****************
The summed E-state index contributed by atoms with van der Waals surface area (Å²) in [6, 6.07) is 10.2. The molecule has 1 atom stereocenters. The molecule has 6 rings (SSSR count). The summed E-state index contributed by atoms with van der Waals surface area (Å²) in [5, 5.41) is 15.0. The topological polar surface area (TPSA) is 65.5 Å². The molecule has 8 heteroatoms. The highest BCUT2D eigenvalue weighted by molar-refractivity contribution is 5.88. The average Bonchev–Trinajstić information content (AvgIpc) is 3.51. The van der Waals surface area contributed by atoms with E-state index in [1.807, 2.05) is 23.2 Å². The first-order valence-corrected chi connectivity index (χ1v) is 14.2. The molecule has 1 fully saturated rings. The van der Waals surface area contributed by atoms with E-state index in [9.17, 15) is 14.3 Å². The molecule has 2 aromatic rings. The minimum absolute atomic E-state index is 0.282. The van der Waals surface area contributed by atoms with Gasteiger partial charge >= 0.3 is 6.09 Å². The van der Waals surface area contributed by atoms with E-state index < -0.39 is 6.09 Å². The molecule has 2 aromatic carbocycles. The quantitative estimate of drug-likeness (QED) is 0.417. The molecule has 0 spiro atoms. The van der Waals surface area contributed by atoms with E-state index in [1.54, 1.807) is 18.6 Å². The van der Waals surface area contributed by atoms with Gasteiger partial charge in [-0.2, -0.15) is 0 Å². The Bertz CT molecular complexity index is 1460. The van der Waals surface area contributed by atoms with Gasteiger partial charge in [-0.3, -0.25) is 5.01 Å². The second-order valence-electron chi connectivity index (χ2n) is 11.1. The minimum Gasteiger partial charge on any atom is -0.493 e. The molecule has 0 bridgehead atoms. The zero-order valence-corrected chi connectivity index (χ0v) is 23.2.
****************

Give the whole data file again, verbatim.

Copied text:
The summed E-state index contributed by atoms with van der Waals surface area (Å²) in [6, 6.07) is 10.2. The molecule has 1 atom stereocenters. The molecule has 6 rings (SSSR count). The summed E-state index contributed by atoms with van der Waals surface area (Å²) in [5, 5.41) is 15.0. The topological polar surface area (TPSA) is 65.5 Å². The molecule has 8 heteroatoms. The highest BCUT2D eigenvalue weighted by molar-refractivity contribution is 5.88. The average Bonchev–Trinajstić information content (AvgIpc) is 3.51. The van der Waals surface area contributed by atoms with E-state index in [1.807, 2.05) is 23.2 Å². The first-order valence-corrected chi connectivity index (χ1v) is 14.2. The molecule has 1 fully saturated rings. The van der Waals surface area contributed by atoms with E-state index in [9.17, 15) is 14.3 Å². The molecule has 2 aromatic rings. The minimum absolute atomic E-state index is 0.282. The van der Waals surface area contributed by atoms with Gasteiger partial charge >= 0.3 is 6.09 Å². The van der Waals surface area contributed by atoms with E-state index < -0.39 is 6.09 Å². The molecule has 2 aromatic carbocycles. The quantitative estimate of drug-likeness (QED) is 0.417. The molecule has 0 spiro atoms. The van der Waals surface area contributed by atoms with E-state index in [1.54, 1.807) is 18.6 Å². The van der Waals surface area contributed by atoms with Gasteiger partial charge in [-0.2, -0.15) is 0 Å². The Bertz CT molecular complexity index is 1460. The van der Waals surface area contributed by atoms with Gasteiger partial charge in [-0.3, -0.25) is 5.01 Å². The second-order valence-electron chi connectivity index (χ2n) is 11.1. The minimum Gasteiger partial charge on any atom is -0.493 e. The molecule has 0 bridgehead atoms. The zero-order valence-corrected chi connectivity index (χ0v) is 23.2.